The best ideas come from your people when they feel as though they have the freedom and responsibility to contribute with fearless creativity and expression. This starts with building an empowered and motivated workforce.
Involving everyone in your innovation programme means that you are empowering each person in the organisation to contribute to its future success. Giving everyone a voice immediately inspires a proactive and engaged innovative culture. It is illustrative of the trust that your organisation has in your people’s intelligence and, beyond trust, the ambition to unlock those same people’s ideas to help define the future of your business.
Innovation Culture Case Study - GAM Investments
In April 2020, the global investment management firm GAM, rolled-out Idea Drop to unlock its dormant potential and give anyone in any position a platform to put their ideas forward.
Their ambassador network representing every department and geography is essential to the company-wide adoption of the Idea Drop platform. As it lets everyone feel that they are represented and have a real impact on moving the business forward with their ideas.
GAM utilises key Idea Drop features to showcase to their teams that their ideas matter and to inspire them to continue participating. They use Idea Drop’s workflow and dashboard tools to track ideas, ensuring that every idea, good or bad, is acknowledged and acted on.
How to create an empowered culture when using idea management software
Don’t ignore the diversity in Innovation Challenge ownership
Diversity in the people who author the Challenges, the topics they cover, and the groups and categories they fit within and relate to is a big part of this. We know that diversity will inspire a diversity of people and a diversity of thought in the ideas, comments, discussion and overall activity on and off the site.
Consider gender, race, seniority, specialities and other factors – it will help you build a platform that speaks to everyone’s ideas, rather than the few.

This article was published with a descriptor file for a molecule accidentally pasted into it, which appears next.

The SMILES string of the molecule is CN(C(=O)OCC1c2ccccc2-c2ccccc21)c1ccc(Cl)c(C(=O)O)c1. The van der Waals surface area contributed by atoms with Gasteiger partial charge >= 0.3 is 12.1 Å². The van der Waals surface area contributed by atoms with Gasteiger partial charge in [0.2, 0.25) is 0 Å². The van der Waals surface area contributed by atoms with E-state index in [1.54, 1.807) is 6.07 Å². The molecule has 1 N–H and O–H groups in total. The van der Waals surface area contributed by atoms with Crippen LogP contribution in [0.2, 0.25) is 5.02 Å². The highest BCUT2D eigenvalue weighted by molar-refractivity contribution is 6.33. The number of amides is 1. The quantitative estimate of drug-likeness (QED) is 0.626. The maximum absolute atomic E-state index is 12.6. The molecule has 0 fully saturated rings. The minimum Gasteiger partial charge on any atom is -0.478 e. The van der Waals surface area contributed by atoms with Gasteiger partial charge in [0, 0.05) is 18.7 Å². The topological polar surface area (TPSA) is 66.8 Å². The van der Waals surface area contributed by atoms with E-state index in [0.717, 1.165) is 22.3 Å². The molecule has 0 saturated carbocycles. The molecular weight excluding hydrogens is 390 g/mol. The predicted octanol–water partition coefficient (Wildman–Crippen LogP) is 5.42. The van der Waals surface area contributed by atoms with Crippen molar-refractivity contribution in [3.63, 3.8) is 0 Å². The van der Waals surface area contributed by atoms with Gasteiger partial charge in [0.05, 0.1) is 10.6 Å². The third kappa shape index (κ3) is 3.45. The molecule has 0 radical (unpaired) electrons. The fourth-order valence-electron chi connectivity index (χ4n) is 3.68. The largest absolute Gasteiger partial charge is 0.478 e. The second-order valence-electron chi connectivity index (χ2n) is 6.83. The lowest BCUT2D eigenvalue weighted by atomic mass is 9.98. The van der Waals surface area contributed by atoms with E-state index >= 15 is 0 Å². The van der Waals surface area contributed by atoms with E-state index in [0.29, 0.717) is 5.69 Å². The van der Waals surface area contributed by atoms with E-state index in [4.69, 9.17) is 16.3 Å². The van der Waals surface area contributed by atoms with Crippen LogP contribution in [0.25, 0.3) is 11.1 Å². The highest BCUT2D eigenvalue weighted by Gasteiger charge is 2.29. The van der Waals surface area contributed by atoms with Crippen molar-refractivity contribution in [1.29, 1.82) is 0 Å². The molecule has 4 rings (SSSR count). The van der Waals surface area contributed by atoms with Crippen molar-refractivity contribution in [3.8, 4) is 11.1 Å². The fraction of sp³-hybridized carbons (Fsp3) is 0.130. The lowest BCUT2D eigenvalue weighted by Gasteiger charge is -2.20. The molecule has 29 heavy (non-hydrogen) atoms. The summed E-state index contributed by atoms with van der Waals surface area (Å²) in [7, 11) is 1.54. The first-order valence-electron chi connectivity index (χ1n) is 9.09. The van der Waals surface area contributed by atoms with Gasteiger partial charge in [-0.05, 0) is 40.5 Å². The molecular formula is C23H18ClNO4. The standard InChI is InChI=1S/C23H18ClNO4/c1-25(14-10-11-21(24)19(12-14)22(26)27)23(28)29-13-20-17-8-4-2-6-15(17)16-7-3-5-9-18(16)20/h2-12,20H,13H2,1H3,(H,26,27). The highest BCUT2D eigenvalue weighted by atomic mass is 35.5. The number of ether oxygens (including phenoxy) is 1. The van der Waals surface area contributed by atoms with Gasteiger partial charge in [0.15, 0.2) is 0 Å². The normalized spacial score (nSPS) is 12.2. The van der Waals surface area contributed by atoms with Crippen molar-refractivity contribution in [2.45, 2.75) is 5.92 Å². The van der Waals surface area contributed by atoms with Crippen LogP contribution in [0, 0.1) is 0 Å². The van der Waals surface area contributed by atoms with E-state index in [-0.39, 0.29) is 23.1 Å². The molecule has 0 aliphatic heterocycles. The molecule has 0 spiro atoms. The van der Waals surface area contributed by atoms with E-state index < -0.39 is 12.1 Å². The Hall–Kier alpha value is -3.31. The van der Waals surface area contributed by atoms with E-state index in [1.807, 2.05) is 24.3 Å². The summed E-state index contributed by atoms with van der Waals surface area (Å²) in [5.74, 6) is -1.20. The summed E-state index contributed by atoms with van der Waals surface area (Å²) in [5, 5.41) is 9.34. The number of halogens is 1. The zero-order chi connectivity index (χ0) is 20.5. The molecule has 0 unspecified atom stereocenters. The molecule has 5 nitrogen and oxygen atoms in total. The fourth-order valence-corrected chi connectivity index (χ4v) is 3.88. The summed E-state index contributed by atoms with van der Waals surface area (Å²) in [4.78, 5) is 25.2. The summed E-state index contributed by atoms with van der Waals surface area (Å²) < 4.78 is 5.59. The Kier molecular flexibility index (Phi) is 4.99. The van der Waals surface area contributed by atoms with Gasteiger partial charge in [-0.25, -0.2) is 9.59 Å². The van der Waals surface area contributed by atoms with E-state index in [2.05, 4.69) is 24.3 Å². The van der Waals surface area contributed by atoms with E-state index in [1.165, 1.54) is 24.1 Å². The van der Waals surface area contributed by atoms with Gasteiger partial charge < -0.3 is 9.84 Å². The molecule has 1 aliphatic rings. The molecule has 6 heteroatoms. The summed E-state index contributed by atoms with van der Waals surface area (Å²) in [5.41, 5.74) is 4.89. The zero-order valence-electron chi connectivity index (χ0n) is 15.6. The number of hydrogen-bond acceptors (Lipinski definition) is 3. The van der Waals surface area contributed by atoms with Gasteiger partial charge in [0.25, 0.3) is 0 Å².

Pay attention to the number of logins and ideas
Do you see people regularly logging in and checking the latest updates on the platform? And, most importantly, does it correlate with the number of ideas dropped on the platform? Because if people are logging in but not taking action or submitting ideas, that might mean they don’t feel safe or empowered to put forward their suggestions.
Welcome cloaked ideas
Cloaked ideas – one of the features that helps to shift your culture – enables you to hide ideators’ identity when they submit an idea and reveal it once it gets some positive traction and feedback. This will slowly but surely give your people trust and confidence to put forward more and more ideas.
A drop-off in the proportion of cloaked ideas over time reflects a growth in confidence in the ideas put forward and trust in the purpose of the platform.
Another way to positively impact your innovation culture is through a continuous reaffirmation of this intrapreneurial license to innovate via bulletins. Acknowledging active contributors and encouraging those who are still hesitant to take action is one of the most powerful ways to drive engagement on the platform.
Rewarding the behaviour (and ideas!) you desire from your people cannot go unmentioned when building a strong, innovative culture. Anything from an Apple Watch to the opportunity to pitch ideas to the senior leadership are great ways to reward your employees for ideas.
Make ideation competitive via leaderboards
Gamification and points collection will get everyone’s natural competitive juices going. Every month, innovation points renew, creating an urgency to climb on top of the leaderboard before time runs out. If you combine this with your rewards and recognition scheme, it can create some great momentum for people to start actively sharing ideas and interacting with each other.
Appoint category and group owners as your innovation guardians
Innovation, and the idea management software that helps to accelerate it, should flow through your usual governance program as it is not a project, but business as usual. That’s why it needs appointed and accountable owners to ensure its continued success.
Innovation Culture Case Study - Cleveland Police
Watch the video below to find out how Cleveland Police is creating a culture of innovation by using Idea Drop.
Here are some questions to help you understand what actions to take if your culture is not yet where you’d like it to be:
- Is everyone (including new joiners) aware enough of the purpose of the platform, communicated through bulletins and other communication channels?
- Is the importance and worth of their contributions transparent enough?
- Are enough resources provided to spark those connections of contexts that are so important for innovation and transformative ideation?
- Is there a clear journey and process from idea to innovation?
- Do you have internal methods of reward and recognition?
- Is the connection clear between the platform and the successes that have come from it?